What a doctor says to help patients after miscarriage
Miscarriage happens to many women, but that doesn’t make it any less devastating.
Anne-Marie Sinay,MD, an Ob/Gyn at The Ohio State University Wexner Medical Center, offers some words of encouragement that she gives patients who have experienced a miscarriage.
You’re not alone: 15-20 percent of all pregnancies end in miscarriage, which usually occurs during the first three months.
First, Dr. Sinay leaves it up to each of her patients to decide when to announce a pregnancy to family and friends. Some women prefer to delay until the second trimester to eliminate difficult conversations later if a miscarriage happens early in the pregnancy. Here’s what else Dr. Sinay tells her patients who have miscarried:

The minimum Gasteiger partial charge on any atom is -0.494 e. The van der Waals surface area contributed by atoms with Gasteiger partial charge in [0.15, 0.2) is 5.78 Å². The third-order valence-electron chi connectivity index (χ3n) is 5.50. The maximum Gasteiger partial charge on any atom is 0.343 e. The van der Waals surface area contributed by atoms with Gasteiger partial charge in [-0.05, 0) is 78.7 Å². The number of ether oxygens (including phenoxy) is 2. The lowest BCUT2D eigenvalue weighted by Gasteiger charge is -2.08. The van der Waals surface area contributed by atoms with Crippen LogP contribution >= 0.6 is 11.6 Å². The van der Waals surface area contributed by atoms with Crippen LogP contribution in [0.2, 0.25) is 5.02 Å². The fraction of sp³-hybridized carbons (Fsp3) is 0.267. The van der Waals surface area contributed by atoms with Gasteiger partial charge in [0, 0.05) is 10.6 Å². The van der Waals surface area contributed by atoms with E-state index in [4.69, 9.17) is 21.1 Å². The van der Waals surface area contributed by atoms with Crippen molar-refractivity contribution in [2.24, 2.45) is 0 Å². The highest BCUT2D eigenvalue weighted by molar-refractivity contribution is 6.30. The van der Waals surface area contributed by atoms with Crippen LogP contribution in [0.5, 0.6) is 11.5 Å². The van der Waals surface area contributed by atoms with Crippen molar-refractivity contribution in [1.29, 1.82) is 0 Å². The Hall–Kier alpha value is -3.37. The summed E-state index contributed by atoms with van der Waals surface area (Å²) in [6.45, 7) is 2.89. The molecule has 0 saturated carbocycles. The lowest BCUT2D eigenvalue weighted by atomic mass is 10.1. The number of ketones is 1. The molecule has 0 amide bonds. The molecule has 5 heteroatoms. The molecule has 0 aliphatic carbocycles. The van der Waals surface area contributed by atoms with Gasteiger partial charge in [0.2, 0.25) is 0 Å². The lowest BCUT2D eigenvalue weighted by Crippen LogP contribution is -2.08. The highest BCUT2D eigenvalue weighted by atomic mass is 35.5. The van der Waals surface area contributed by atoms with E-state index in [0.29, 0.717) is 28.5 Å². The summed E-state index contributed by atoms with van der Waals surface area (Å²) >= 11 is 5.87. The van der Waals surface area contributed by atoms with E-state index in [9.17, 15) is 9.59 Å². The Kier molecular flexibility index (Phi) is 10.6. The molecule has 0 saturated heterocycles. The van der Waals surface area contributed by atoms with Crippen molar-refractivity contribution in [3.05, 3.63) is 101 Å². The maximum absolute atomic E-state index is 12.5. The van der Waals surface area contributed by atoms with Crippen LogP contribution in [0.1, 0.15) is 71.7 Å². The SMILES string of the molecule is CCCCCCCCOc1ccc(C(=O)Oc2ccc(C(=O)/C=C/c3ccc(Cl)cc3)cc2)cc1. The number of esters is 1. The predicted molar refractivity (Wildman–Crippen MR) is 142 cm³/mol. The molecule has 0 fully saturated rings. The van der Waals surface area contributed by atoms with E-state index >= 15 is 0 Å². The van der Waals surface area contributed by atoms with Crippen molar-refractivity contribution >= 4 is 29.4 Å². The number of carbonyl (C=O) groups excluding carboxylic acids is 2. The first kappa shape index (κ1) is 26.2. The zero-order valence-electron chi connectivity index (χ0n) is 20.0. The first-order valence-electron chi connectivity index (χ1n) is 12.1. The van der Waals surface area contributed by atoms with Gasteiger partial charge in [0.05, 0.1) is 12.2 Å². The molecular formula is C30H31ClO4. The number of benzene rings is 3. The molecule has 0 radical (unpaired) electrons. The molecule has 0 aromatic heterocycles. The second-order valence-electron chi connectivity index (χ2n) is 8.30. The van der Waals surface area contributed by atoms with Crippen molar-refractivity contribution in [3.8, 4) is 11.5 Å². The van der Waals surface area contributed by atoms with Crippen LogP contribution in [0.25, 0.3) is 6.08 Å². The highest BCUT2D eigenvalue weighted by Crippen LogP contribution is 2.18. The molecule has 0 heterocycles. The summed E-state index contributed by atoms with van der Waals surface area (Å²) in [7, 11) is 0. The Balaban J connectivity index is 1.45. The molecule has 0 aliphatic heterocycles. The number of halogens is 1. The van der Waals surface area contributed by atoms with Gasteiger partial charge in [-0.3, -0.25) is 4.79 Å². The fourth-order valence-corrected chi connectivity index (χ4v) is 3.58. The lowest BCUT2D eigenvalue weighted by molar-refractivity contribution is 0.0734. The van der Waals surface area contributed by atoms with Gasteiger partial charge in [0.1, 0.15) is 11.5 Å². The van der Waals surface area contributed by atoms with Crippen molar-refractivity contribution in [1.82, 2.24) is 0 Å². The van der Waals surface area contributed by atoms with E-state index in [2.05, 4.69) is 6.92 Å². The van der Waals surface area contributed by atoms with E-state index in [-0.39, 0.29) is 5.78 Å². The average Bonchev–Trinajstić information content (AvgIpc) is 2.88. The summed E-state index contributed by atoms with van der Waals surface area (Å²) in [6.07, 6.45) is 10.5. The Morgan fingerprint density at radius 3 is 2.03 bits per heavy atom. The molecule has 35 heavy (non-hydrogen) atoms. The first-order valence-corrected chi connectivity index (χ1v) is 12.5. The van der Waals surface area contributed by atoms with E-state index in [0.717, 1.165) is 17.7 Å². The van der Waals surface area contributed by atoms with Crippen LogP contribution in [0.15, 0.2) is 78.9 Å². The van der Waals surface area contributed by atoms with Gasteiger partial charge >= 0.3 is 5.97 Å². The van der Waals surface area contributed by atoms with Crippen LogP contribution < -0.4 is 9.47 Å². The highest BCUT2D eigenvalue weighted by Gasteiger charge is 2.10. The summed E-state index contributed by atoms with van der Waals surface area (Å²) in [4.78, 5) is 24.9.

1. Know that it’s not your fault
Don’t blame yourself for a miscarriage. About half of first-trimester miscarriages are the result of a chromosomal abnormality, which is completely out of your control. “Some factors that have been well-demonstrated to increase the risk of miscarriage include maternal age, history of previous miscarriage, and heavy smoking, but it can also be due to uterine structural abnormalities or maternal diseases,” Dr. Sinay says.
2. Let yourself grieve“You have experienced a tremendous loss and it’s normal to experience a period of grieving following the miscarriage,” Dr. Sinay says. Your partner is likely grieving too, so give yourselves both the space and support you need.
If you are still feeling hopeless, sad or disconnected from others several weeks following the miscarriage, schedule an appointment with your doctor.